Jump to content


Photo

The Current Canadian-Saudi Dust-Up


  • Please log in to reply
33 replies to this topic

#1 Dawes

Dawes

    Crew

  • Members
  • PipPip
  • 2,550 posts

Posted 17 December 2018 - 2130 PM

So the Canadian government wants to cancel a $15 billion dollar LAV contract with the Saudis, and which may cost them $1 billion in cancellation penalties. And which may put hundreds of jobs in jeopardy. All this is due to the death of the reporter Kashoggi (sp?).

 

How do our Canadian brethren think this this will play out? Is there another way to maintain the contract and appease the masses?

 


  • 0

#2 R011

R011

    Member

  • Members
  • PipPip
  • 6,541 posts
  • Gender:Male
  • Location:Toronto, Ontario, Canada

Posted 18 December 2018 - 0020 AM

On the Canadian side, it depends on how many votes the Liberals think they will lose by going forward with this deal compared to how many they will lose by giving up such a big contract and all the jobs it involves. The second number is one or two seats in London Ontario and area.  The first number is hard to say as while no one likes the Saudis, there isn't really much actual public outrage about doing business with them except among the chattering classes.  It depends on how vulnerable they look in the polls. If they could find another, uncontroversial buyer to replace the Saudis, then the problem would be solved.

 

On the Saudi side, if our virtue signalling gets too bothersome, they'll buy from whoever will sell to them, France, for instance.


  • 0

#3 urbanoid

urbanoid

    Crew

  • Members
  • PipPip
  • 5,344 posts
  • Gender:Male
  • Location:Lodz, Poland

Posted 18 December 2018 - 0406 AM

On the Saudi side, if our virtue signalling gets too bothersome, they'll buy from whoever will sell to them, France, for instance.

Or, more likely, from the US.


  • 0

#4 glenn239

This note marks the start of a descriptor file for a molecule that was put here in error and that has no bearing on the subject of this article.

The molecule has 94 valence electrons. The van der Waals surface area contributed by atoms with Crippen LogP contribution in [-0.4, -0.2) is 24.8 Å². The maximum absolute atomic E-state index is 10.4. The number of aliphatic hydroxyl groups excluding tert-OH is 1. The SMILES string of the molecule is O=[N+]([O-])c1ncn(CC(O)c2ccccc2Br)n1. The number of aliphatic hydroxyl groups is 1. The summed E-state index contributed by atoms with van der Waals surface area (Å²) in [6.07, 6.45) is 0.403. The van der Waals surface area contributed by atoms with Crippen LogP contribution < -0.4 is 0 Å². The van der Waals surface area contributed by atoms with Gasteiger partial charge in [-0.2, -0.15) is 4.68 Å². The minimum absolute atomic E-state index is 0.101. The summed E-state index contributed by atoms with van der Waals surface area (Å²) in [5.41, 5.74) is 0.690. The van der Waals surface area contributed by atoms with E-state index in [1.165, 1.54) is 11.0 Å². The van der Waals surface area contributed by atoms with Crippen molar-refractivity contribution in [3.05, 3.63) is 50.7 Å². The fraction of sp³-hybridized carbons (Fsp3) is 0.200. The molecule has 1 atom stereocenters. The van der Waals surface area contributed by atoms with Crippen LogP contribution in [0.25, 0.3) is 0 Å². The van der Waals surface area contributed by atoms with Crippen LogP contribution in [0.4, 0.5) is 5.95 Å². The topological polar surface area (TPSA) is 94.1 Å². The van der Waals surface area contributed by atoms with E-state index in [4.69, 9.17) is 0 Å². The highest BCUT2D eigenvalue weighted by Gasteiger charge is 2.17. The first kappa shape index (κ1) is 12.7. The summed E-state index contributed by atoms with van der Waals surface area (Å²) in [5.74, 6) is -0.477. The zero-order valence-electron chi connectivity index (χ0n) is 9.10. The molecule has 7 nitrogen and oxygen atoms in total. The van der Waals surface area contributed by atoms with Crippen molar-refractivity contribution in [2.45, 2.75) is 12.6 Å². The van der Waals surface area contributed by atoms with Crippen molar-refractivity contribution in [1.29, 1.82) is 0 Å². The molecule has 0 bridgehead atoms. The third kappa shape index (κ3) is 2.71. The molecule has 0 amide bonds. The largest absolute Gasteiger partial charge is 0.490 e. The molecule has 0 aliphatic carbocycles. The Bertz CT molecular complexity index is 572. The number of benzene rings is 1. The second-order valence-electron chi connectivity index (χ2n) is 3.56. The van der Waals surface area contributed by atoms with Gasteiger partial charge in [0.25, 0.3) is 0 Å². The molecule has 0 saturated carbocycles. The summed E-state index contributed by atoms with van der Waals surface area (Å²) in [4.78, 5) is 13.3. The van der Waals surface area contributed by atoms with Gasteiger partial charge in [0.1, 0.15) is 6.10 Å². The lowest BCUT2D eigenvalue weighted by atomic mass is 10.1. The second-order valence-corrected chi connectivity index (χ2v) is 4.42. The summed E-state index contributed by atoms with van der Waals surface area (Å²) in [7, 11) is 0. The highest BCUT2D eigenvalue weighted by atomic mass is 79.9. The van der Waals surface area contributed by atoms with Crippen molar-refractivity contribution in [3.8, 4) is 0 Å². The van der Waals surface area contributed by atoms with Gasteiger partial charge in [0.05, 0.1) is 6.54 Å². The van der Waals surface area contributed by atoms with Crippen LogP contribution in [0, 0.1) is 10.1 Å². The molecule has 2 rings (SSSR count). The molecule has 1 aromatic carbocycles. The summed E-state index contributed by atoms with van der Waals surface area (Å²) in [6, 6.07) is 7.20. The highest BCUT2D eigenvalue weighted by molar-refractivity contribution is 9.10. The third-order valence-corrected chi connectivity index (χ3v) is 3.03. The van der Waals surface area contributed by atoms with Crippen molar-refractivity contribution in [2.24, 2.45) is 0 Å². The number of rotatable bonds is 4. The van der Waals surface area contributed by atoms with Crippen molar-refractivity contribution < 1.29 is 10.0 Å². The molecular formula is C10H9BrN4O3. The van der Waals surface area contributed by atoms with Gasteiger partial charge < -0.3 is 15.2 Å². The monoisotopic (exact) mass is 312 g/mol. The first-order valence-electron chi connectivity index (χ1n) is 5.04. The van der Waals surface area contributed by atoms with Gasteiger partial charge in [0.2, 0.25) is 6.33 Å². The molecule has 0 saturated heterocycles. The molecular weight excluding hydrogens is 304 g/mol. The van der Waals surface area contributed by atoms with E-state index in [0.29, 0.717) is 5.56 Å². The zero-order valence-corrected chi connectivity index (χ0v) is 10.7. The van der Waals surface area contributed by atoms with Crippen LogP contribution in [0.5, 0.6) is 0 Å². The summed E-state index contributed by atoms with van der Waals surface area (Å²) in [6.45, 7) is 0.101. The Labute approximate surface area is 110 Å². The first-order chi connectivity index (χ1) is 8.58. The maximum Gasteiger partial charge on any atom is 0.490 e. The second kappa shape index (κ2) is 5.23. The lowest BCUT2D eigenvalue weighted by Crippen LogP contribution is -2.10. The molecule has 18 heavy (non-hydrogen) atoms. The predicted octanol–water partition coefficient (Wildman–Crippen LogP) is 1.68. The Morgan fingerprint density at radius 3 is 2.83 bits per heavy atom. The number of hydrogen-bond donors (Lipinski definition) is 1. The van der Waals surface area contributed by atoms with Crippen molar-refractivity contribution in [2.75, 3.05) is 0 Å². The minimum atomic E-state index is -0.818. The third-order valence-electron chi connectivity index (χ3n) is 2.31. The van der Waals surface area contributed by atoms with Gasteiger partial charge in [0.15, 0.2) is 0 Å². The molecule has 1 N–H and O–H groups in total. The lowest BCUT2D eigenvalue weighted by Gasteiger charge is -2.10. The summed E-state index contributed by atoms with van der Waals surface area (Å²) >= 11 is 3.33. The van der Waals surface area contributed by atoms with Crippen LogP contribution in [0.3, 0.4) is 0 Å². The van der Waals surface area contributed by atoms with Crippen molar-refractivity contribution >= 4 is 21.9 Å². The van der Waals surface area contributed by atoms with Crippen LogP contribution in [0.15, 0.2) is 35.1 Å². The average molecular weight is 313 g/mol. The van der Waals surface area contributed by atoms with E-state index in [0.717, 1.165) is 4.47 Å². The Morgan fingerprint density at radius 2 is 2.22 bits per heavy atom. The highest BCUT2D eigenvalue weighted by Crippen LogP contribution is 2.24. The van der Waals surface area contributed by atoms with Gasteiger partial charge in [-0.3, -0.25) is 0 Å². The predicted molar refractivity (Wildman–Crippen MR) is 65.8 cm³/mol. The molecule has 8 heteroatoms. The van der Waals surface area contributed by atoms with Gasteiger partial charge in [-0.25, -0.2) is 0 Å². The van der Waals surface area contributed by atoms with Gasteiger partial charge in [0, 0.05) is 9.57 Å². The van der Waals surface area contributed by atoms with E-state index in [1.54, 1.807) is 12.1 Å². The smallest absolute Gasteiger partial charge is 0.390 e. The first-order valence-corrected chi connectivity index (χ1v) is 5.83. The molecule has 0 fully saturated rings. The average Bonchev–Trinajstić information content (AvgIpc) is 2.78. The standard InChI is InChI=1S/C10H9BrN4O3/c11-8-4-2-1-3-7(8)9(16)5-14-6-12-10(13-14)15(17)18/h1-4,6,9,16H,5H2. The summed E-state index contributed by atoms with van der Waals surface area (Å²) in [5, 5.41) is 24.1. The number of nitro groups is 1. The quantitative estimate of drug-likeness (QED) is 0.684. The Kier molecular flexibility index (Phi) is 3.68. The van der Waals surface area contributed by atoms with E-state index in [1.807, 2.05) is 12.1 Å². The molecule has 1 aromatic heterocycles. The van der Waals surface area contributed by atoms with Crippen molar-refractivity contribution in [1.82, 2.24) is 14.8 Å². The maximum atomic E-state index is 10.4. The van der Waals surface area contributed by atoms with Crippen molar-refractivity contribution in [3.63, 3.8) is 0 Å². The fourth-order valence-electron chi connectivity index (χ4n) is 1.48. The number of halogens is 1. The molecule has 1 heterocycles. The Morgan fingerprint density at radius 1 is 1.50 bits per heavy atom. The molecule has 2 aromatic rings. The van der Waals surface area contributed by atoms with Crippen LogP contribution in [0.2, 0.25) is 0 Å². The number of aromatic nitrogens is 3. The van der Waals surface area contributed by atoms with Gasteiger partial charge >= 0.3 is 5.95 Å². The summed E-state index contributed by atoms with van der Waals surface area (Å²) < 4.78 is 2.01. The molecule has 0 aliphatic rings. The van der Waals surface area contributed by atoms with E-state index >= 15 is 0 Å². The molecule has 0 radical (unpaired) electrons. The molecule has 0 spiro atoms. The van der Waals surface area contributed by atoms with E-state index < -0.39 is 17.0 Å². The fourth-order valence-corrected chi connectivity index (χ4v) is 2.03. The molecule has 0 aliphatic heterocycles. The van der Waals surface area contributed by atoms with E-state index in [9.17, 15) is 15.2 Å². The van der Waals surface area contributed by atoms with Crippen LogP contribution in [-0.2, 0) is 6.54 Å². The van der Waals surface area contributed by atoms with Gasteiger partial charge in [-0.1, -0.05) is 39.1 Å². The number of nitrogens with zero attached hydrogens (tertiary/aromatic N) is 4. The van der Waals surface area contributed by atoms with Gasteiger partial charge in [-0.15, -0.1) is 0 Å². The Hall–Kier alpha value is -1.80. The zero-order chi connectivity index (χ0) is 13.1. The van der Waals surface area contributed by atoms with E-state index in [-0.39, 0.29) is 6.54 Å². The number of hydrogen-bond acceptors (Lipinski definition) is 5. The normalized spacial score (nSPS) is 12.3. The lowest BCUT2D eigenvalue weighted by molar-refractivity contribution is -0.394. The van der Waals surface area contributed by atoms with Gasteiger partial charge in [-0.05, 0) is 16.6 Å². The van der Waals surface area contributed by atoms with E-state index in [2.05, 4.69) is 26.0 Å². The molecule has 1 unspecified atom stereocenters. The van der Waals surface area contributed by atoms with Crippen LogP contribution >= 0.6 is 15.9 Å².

glenn239

    Crew

  • Members
  • PipPip
  • 4,981 posts

Posted 18 December 2018 - 0817 AM

So the Canadian government wants to cancel a $15 billion dollar LAV contract with the Saudis, and which may cost them $1 billion in cancellation penalties. And which may put hundreds of jobs in jeopardy. All this is due to the death of the reporter Kashoggi (sp?).

 

How do our Canadian brethren think this this will play out? Is there another way to maintain the contract and appease the masses?

 

 

I think Trudeau is wrong to cancel the contract and that the head foreign affairs in cabinet  (Freeland) is too argumentative, rigid, and idealistic for the job and should be replaced, (we're getting into avoidable clashes with various countries such as China and Saudi Arabia over ideology).


  • 0

#5 Stuart Galbraith

Stuart Galbraith

    Just Another Salisbury Tourist

  • Members
  • PipPipPipPipPipPipPipPipPipPip
  • 52,749 posts
  • Gender:Male
  • Location:Eloiland

Posted 18 December 2018 - 0913 AM

Murdering reporters isnt Ideology. Murdering reporters is directly interfering with freedom of speech. If you dont endorse it abroad, sooner or later you will tolerate it being done at home.

They dont want to live by our rules, dont trade with them. Same goes with China.

 

 

Yes, its very sad there are going to be lots of canadians out of jobs. It would have been far smarter not to have traded with Saudi Arabia at all IMHO.


  • 0

#6 Josh

Josh

    Crew

  • Members
  • PipPip
  • 14,182 posts
  • Gender:Male
  • Location:New York City

Posted 18 December 2018 - 0955 AM

Sadly, the US will gladly take up the slack. I've less problems with the one guy the KSA killed in Turkey and more of an issue with the unending war they have in Yemen. I think the first issue drew a lot of attention to the second. It's sad that so much time is spent talking about Syria and no one seemed to care about Yemen until the KSA managed to step out of bounds killing someone with a US residency on someone else's territory.

Edited by Josh, 18 December 2018 - 0957 AM.

  • 0

#7 glenn239

glenn239

    Crew

  • Members
  • PipPip
  • 4,981 posts

Posted 18 December 2018 - 1221 PM

Murdering reporters isnt Ideology. Murdering reporters is directly interfering with freedom of speech. If you dont endorse it abroad, sooner or later you will tolerate it being done at home.

They dont want to live by our rules, dont trade with them. Same goes with China.

 

 

Yes, its very sad there are going to be lots of canadians out of jobs. It would have been far smarter not to have traded with Saudi Arabia at all IMHO.

 

For a guy that doesn't love Putin, you do seem to want to hand Russia an easy victory here.

 

Josh Sadly, the US will gladly take up the slack.